WASHINGTON — In what will likely be a landmark court decision concerning religious freedoms in the United States, the Supreme Court said today it will hear the case of Fazaga v. FBI, concerning the government’s secret surveillance of people on the basis of their religious beliefs and practices. The case stems from an FBI operation in 2006 and 2007 in which agents sent a paid informant to some of the largest, most diverse mosques in Orange County, California to pose as a convert to Islam.
The informant indiscriminately gathered names, telephone numbers, and e-mails, as well as information on the religious and political beliefs of hundreds of individuals who were simply exercising their constitutional right to religious freedom. Ironically, congregants became increasingly concerned about the informant’s behavior, ultimately reporting him to the FBI.
The case drew national public attention as the subject of a “This American Life” episode on National Public Radio.
After the ACLU Foundation of Southern California, the Council for American Islamic Relations, and the law firm of Hadsell Stormer Renick & Dai filed suit on behalf of a religious leader and two congregants, a district court in Orange County held that it could not even hear claims that the FBI might have unlawfully targeted Muslims for surveillance because the FBI had labeled its own investigation a “state secret.” The court of appeals disagreed, instructing the district court to consider the plaintiffs' religious discrimination and surveillance claims under procedures mandated by Congress in the Foreign Intelligence Surveillance Act, which specifies how courts should handle sensitive evidence in national security matters.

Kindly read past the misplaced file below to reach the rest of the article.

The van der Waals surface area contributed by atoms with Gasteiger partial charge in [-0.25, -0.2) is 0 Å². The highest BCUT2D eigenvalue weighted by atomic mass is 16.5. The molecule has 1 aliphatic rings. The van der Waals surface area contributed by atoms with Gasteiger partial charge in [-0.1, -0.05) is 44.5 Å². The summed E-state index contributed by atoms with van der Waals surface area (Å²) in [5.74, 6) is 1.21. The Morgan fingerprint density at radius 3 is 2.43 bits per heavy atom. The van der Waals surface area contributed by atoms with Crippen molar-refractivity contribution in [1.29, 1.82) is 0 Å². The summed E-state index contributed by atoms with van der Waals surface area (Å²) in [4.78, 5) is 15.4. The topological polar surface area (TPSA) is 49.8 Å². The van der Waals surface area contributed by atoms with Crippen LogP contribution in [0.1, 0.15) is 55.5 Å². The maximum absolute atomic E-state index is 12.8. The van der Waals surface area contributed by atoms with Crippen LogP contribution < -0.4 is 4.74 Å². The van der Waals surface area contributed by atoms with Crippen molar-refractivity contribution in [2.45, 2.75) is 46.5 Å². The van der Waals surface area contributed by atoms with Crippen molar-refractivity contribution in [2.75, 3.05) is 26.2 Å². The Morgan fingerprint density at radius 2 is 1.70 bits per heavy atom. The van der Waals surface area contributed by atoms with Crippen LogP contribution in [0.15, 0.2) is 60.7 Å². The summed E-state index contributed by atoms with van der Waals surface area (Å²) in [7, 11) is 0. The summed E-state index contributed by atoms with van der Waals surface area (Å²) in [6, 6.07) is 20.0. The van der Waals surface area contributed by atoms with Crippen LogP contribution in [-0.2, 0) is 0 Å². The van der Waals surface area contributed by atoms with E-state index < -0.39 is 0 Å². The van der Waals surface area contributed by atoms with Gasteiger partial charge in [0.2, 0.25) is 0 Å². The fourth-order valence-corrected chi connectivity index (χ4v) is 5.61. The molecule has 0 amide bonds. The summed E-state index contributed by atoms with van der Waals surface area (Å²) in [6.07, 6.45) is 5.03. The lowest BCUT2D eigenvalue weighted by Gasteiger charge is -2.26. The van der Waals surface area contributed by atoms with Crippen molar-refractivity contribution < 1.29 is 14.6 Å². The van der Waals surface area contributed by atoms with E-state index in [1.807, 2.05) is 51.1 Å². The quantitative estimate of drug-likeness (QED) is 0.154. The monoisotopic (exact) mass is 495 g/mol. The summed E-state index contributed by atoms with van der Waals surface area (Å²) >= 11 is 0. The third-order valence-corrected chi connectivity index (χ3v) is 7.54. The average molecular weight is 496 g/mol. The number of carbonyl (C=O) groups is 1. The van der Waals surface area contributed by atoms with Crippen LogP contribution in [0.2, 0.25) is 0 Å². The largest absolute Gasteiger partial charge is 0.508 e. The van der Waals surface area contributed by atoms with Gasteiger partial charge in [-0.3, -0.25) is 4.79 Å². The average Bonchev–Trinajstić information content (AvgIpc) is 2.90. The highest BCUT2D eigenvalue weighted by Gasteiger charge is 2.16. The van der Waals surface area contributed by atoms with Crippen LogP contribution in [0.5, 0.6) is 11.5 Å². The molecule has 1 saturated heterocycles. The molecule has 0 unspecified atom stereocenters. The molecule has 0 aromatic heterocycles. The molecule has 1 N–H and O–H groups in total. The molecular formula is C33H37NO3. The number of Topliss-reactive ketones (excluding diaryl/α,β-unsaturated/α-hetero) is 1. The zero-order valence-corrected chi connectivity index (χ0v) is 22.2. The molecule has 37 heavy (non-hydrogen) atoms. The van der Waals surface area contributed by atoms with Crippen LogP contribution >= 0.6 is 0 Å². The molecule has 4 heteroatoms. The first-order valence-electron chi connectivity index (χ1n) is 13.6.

“We look forward to defending before the Supreme Court the right of all Americans to have their claims of religious discrimination heard by the courts,” said Ahilan Arulanantham, former legal director of the ACLU SoCal and now a law professor at UCLA School of Law.
“While the Supreme Court has decided to review this case on a fairly narrow legal issue, we do not want to forget what this case is ultimately about and why it was important that this case was filed more than ten years ago,” said Hussam Ayloush, executive director of CAIR-LA. “The FBI infiltrated several mosques in Southern California, planted informants, and targeted Muslim Americans for illegal spying solely because of their religion. The FBI’s actions were a clear violation of our Constitution and revealed that the FBI viewed, and continues to view, the American Muslim community as second-class citizens who are suspects until proven innocent.”
“Our system of checks and balances requires that courts be open to hearing claims that the government has violated the constitution,” said Mohammad Tajsar, senior staff attorney with the ACLU of Southern California. “The government shouldn’t be able to avoid accountability for unconstitutionally targeting U.S. citizens and permanent residents for surveillance in their homes here in the U.S. because of their religion, simply because they say the violations were part of a counterterrorism investigation.”